Overarching goal: To find a deliverable that allows for a visualization of a user’s journey through a platform/website/app
Approximate timeline: 1-2 weeks
- Searching for information about different deliverables
- Trying to understand what deliverable makes the most sense for the project’s goal
- Talking to manager/team members to figure out project goals
- Asking colleagues, friends, and network about their experiences
- Unclear information on websites
- Not a single source of truth
- Unsure of which sources to trust
- No tangible examples, just vague templates
- Conflicting information on what is “best” to include
- Too many different examples
Stage 2: Decision to create
Overarching goal: Make a final decision on a deliverable (customer journey map)
- Relief (with decision made)
Approximate timeline: 1-2 days
- Comparing 2-3 different potential deliverables
- Making a decision on one deliverable to represent the project’s goals
- Presenting the idea to team/manager
- Lingering uncertainty over the best deliverable
- Possibility of team rejecting the idea
- Doesn’t want to have to “start from scratch”
- Wants to make a good impression by presenting the best deliverable option
- Website resources
Without this information, you are batting with your eyes closed.
Stage 3: Brainstorming
Overarching goal: With the user research that was done, coming up with different ideas on what the customer journey could include and how it might look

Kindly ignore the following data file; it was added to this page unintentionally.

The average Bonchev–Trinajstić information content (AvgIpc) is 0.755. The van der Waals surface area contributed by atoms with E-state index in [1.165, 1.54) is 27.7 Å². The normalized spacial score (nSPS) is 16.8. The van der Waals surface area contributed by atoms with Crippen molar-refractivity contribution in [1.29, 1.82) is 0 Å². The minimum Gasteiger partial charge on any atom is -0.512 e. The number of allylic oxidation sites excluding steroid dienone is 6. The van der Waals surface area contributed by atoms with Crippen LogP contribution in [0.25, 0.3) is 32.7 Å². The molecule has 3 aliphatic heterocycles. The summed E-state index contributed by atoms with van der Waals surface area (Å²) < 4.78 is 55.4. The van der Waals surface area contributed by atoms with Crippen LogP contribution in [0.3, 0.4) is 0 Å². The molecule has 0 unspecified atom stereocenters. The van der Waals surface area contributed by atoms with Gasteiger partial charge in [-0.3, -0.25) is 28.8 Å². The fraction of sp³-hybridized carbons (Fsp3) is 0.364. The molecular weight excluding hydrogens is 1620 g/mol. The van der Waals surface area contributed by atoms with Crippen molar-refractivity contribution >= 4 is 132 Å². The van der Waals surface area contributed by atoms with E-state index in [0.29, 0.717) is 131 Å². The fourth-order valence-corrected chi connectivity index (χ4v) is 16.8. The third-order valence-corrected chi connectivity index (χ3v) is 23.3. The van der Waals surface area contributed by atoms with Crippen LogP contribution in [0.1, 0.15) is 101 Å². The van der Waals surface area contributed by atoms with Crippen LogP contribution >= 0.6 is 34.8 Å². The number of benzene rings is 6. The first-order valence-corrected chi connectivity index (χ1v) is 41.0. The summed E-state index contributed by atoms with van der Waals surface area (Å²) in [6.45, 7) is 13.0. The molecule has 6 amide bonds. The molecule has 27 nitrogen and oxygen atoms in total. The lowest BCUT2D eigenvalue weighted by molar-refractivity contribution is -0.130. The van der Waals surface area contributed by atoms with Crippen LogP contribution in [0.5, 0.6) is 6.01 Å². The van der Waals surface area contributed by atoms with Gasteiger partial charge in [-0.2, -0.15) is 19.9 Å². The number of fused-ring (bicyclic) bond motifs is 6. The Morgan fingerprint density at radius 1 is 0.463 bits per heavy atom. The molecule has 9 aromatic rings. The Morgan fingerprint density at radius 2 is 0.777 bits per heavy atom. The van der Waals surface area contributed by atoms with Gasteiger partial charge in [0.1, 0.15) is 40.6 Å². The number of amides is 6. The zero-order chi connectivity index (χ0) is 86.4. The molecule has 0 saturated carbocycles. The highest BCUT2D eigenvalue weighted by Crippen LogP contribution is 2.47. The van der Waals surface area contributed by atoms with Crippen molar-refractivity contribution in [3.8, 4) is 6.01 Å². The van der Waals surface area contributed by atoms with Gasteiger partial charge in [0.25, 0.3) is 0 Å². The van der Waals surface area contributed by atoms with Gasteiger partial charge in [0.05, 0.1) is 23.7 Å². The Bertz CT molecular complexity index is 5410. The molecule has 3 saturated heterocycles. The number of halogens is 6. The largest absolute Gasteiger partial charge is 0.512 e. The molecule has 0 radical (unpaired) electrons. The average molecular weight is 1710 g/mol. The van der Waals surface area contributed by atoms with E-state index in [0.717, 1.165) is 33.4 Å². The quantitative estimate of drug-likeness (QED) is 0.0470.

Approximate timeline: 1 day
- Choosing the different components to include in the journey map
- Mapping out the different reaching findings (ex: affinity diagramming under each stage)
- Sketching how the journey might look
- Holding workshops for team members to brainstorm/discuss the journey map together
- Picking and appropriately grouping content
- Prioritizing the content
- Running a workshop
- Uncertainty around how to visualize a journey and bring together all components
- Not sure exactly what to include in the journey map, as there are many different options
- Unsure how to use other examples in the context of this particular product
- Figuring out which content is absolutely necessary for first iteration
- Website resources
- Whiteboard, pen/paper
Stage 4: Creation
Overarching goal: Create the first iteration of the customer journey map
Approximate timeline: 1 week
- Finalizing any brainstorming sketches into the first iteration
- Ensuring all the content is created and appropriately grouped
- Either: designing the first iteration or handing off to a designer
- Not being able to design oneself
- Finalizing the content for the first iteration
- Ensuring everything is handed over in a way that makes sense
- Design coming out “incorrectly” compared to expectation
- Questions or delays in design
- Pen/paper or whiteboard
Stage 5: Validate/disprove (continue to iterate)
Overarching goal: Validate/disprove the first iteration
Approximate timeline: Undefined
- Continuing to conduct user research sessions to validate/disprove the first iteration
- If necessary (after 5 participants), making changes to incorrect or missing information
- Teaching different departments how to use a customer journey map
- Using the customer journey map for product improvements and innovation
- Presenting the journey map to the company